The Culture, Power, and Inequality (CPI) workshop is intended to serve as a forum for engaging with work of diverse research methods and subject areas within sociology. Almost all sociological work falls into the framework of culture, power, and inequality. The working group is especially useful for providing a space to both receive helpful feedback for your work and to learn about the current research projects of graduate students and faculty.
The CPI working group provides an opportunity to circulate and discuss current works in progress from graduate students and faculty. The workshop is open to any faculty and graduate students. This fall, we will be meeting from 2-3pm on September 12, October 17, and November 28 in Ketchum 33.
The following are select titles and research topics from past CPI workshop meetings:
- “A Professional ‘Back Place’
- " Theft Practices in the Restaurant”
- “Barbados and Intimate Partner Abuse,” “Monogamy Lite: College, Women, and Cheating,” the articulation of masculinity among undocumented migrant laborers, sexual health/education experiences of black college women.
Please see the department calendar for current CPI scheduled workshop dates. If you would like to know more about CPI, please contact faculty coordinators Amy Wilkins or Christina Sue, or the graduate student coordinator, Cristen Dalessandro.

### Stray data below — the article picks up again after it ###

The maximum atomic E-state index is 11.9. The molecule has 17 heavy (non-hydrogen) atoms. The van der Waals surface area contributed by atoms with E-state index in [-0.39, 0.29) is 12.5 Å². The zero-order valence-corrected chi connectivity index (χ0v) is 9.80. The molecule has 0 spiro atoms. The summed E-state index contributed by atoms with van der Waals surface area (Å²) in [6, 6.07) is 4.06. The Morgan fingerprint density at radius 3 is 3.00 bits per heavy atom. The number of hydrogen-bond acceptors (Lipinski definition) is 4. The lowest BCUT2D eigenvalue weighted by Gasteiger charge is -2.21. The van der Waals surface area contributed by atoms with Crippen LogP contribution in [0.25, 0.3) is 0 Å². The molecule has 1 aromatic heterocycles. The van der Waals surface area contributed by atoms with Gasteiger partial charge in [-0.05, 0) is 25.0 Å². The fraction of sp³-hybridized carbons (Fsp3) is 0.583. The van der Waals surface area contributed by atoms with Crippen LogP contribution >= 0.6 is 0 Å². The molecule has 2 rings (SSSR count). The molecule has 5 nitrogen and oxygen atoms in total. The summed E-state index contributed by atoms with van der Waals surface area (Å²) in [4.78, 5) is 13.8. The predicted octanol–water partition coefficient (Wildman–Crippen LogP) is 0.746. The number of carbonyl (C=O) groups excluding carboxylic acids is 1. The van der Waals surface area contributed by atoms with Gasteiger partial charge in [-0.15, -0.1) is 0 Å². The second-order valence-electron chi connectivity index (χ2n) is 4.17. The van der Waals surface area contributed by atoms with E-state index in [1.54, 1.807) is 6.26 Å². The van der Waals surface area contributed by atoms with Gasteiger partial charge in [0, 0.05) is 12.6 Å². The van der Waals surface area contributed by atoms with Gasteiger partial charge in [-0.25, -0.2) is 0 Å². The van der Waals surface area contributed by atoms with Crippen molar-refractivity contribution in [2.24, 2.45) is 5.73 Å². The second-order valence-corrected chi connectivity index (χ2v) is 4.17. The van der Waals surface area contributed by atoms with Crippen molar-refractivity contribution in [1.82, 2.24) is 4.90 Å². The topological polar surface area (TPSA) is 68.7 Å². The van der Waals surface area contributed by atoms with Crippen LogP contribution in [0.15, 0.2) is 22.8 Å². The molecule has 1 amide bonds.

The Political Economy Group Workshop (PEGW) is comprised of faculty and graduate students working in the area of political economy, which we define broadly as theory and research on the sources and consequences of economic and political power, in multiple forms and at multiple levels of analysis, for individuals, social structures, and social processes. Our group includes participants with a range of interests, including environmental sociology, comparative-historical sociology, the sociology of agriculture, organizational theory, and feminist theory. The group meets on Friday afternoons three or four time each semester in Ketchum 33. These meetings provide an opportunity for in-depth analysis and discussion of a pre-circulated piece of faculty or graduate student work, including grant proposals, dissertation prospectuses, journal articles, and book manuscripts. Periodically the group hosts visitors from outside the department. Anyone interested in learning more about this workshop is encouraged to contact one of the faculty organizers, Jennifer Bair and Liam Downey.
Papers and proposals presented at past PEGW workshops include the following:
- Global Indigenous Politics
- Localized Discourses of Sustainability: Rio+20, the World Cup, and the Olympic Games
- Defending the Arsenal: The U.S and the Global Effort to Ban Cluster Munitions
- Citizens and Soldiers at War: Military Manpower Systems, War and Peace